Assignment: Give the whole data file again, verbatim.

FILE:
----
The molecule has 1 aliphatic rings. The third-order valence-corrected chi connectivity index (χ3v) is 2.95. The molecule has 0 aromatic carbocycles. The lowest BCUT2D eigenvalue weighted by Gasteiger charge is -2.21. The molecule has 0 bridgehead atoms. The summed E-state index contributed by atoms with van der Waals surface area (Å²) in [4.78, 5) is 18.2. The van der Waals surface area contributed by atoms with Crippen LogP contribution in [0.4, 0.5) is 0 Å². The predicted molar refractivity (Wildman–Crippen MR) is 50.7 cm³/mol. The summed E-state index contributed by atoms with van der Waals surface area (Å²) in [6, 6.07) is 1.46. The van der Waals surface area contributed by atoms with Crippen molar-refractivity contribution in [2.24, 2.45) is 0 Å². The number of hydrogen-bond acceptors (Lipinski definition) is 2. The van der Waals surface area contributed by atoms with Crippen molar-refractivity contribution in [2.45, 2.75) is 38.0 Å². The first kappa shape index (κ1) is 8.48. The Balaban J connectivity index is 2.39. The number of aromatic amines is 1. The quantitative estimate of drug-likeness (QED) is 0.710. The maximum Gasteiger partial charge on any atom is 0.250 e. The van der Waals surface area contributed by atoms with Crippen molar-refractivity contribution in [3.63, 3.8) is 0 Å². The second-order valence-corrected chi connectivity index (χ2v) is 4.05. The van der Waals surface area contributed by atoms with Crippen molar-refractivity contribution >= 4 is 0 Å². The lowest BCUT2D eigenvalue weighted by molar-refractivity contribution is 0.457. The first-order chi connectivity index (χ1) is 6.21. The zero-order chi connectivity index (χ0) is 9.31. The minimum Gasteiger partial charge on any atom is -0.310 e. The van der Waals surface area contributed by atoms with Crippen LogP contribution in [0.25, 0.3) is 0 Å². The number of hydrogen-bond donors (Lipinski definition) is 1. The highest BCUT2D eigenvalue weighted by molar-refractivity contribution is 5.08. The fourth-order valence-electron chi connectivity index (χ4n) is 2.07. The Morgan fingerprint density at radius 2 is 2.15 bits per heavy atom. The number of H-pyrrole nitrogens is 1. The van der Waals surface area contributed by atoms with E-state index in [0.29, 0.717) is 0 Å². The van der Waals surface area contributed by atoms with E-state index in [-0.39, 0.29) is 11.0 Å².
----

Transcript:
The molecule has 1 aliphatic rings. The third-order valence-corrected chi connectivity index (χ3v) is 2.95. The molecule has 0 aromatic carbocycles. The lowest BCUT2D eigenvalue weighted by Gasteiger charge is -2.21. The molecule has 0 bridgehead atoms. The summed E-state index contributed by atoms with van der Waals surface area (Å²) in [4.78, 5) is 18.2. The van der Waals surface area contributed by atoms with Crippen LogP contribution in [0.4, 0.5) is 0 Å². The predicted molar refractivity (Wildman–Crippen MR) is 50.7 cm³/mol. The summed E-state index contributed by atoms with van der Waals surface area (Å²) in [6, 6.07) is 1.46. The van der Waals surface area contributed by atoms with Crippen molar-refractivity contribution in [2.24, 2.45) is 0 Å². The number of hydrogen-bond acceptors (Lipinski definition) is 2. The van der Waals surface area contributed by atoms with Crippen molar-refractivity contribution in [2.45, 2.75) is 38.0 Å². The first kappa shape index (κ1) is 8.48. The Balaban J connectivity index is 2.39. The number of aromatic amines is 1. The quantitative estimate of drug-likeness (QED) is 0.710. The maximum Gasteiger partial charge on any atom is 0.250 e. The van der Waals surface area contributed by atoms with Crippen molar-refractivity contribution in [3.63, 3.8) is 0 Å². The second-order valence-corrected chi connectivity index (χ2v) is 4.05. The van der Waals surface area contributed by atoms with Crippen molar-refractivity contribution >= 4 is 0 Å². The lowest BCUT2D eigenvalue weighted by molar-refractivity contribution is 0.457. The first-order chi connectivity index (χ1) is 6.21. The zero-order chi connectivity index (χ0) is 9.31. The minimum Gasteiger partial charge on any atom is -0.310 e. The van der Waals surface area contributed by atoms with Crippen LogP contribution in [0.25, 0.3) is 0 Å². The number of hydrogen-bond donors (Lipinski definition) is 1. The highest BCUT2D eigenvalue weighted by molar-refractivity contribution is 5.08. The fourth-order valence-electron chi connectivity index (χ4n) is 2.07. The Morgan fingerprint density at radius 2 is 2.15 bits per heavy atom. The number of H-pyrrole nitrogens is 1. The van der Waals surface area contributed by atoms with E-state index in [0.29, 0.717) is 0 Å². The van der Waals surface area contributed by atoms with E-state index in [-0.39, 0.29) is 11.0 Å².